Vince McMahon’s XFL Files Bankruptcy, Hopes to Sell Assets
(Bloomberg) -- Vince McMahon’s XFL, the upstart football league that twice promised fans a reinvented game, has landed in bankruptcy with plans to sell off assets just weeks after suspending its comeback season.
Alpha Entertainment LLC, the McMahon-owned corporate entity behind the XFL, filed for Chapter 11 protection from creditors in Delaware Monday, court papers show. Alpha cited as much as $50 million each in assets and liabilities in its bankruptcy petition, which lists XFL as an alternate name for the business.
The XFL launched in February with eight teams, almost all of them in cities that also have NFL franchises. The league had broadcast agreements with Fox and ESPN, and promised to embrace new technology, and gambling, in a novel way. It played five weeks, half its regular season, before shutting down.
The league dismissed all but 18 of its 400 employees and about 500 football players in the days preceding the bankruptcy filing, Chief Operating Officer Jeffrey Pollack said in a court declaration.
The league will aim to use its bankruptcy to sell off assets, the most significant of which are the XFL brand, trademarks, and intellectual property like its slogan, “For the Love of Football,” Pollack said. Since the league owns all of its teams, its assets also include teams’ football equipment and trademarks, he said.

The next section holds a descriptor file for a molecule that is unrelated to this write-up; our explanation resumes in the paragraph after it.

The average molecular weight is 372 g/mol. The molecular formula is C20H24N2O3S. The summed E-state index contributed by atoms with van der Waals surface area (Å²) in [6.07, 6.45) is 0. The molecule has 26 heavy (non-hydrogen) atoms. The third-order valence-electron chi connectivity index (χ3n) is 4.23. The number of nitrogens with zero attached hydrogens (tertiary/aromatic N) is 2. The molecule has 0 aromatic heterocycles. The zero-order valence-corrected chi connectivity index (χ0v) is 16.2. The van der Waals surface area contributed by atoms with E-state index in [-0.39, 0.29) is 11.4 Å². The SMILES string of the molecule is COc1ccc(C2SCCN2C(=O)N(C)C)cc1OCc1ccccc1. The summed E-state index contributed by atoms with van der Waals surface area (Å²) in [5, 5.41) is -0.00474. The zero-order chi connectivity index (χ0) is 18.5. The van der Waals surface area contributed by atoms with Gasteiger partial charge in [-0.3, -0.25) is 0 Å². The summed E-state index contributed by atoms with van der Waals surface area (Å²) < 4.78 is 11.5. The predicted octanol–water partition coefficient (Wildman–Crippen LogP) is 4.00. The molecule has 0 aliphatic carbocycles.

The XFL joins a long list of professional football leagues that have challenged the NFL’s dominance and failed. The Alliance of American Football folded last year in the middle of its first season, stranding players at hotels; the original XFL, McMahon’s first attempt, folded after one season back in 2001.
McMahon will help wind down the business during the Chapter 11 case, according to the petition. He’s personally providing a loan as large as $3.5 million to fund the bankruptcy on top of the $9 million he lent to the league in recent weeks, court papers show.
“The XFL quickly captured the hearts and imaginations of millions of people who love football,” the league said in a statement. “Unfortunately, as a new enterprise, we were not insulated from the harsh economic impacts and uncertainties caused by the Covid-19 crisis.”
The XFL generated $14 million in revenue through its first three-and-a-half weeks of gamplay and posted a loss of $44 million during that same period, Pollack said. The XFL had $5.6 million of cash-on-hand as of Monday, he said.
Alpha’s largest creditors include the St. Louis Sports Commission -- owed $1.6 million -- and XFL coaches Bob Stoops and Marc Trestman, owed almost $2 million combined, court papers show. World Wrestling Entertainment Inc. holds a 23.5% stake in Class B interests.
The XFL is among the first U.S. sports properties, and likely not the last, to suspend its business operations because of the virus, which has halted the entire U.S. sports calendar for about a month. Teams and leagues in all sports are dealing with the economic fallout of having no games, trying to asses the damage through conversations with local health experts, insurance carriers, media networks, sponsors and ticket holders.
The case is Alpha Entertainment LLC, 20-10940, U.S. Bankruptcy Court for the District of Delaware
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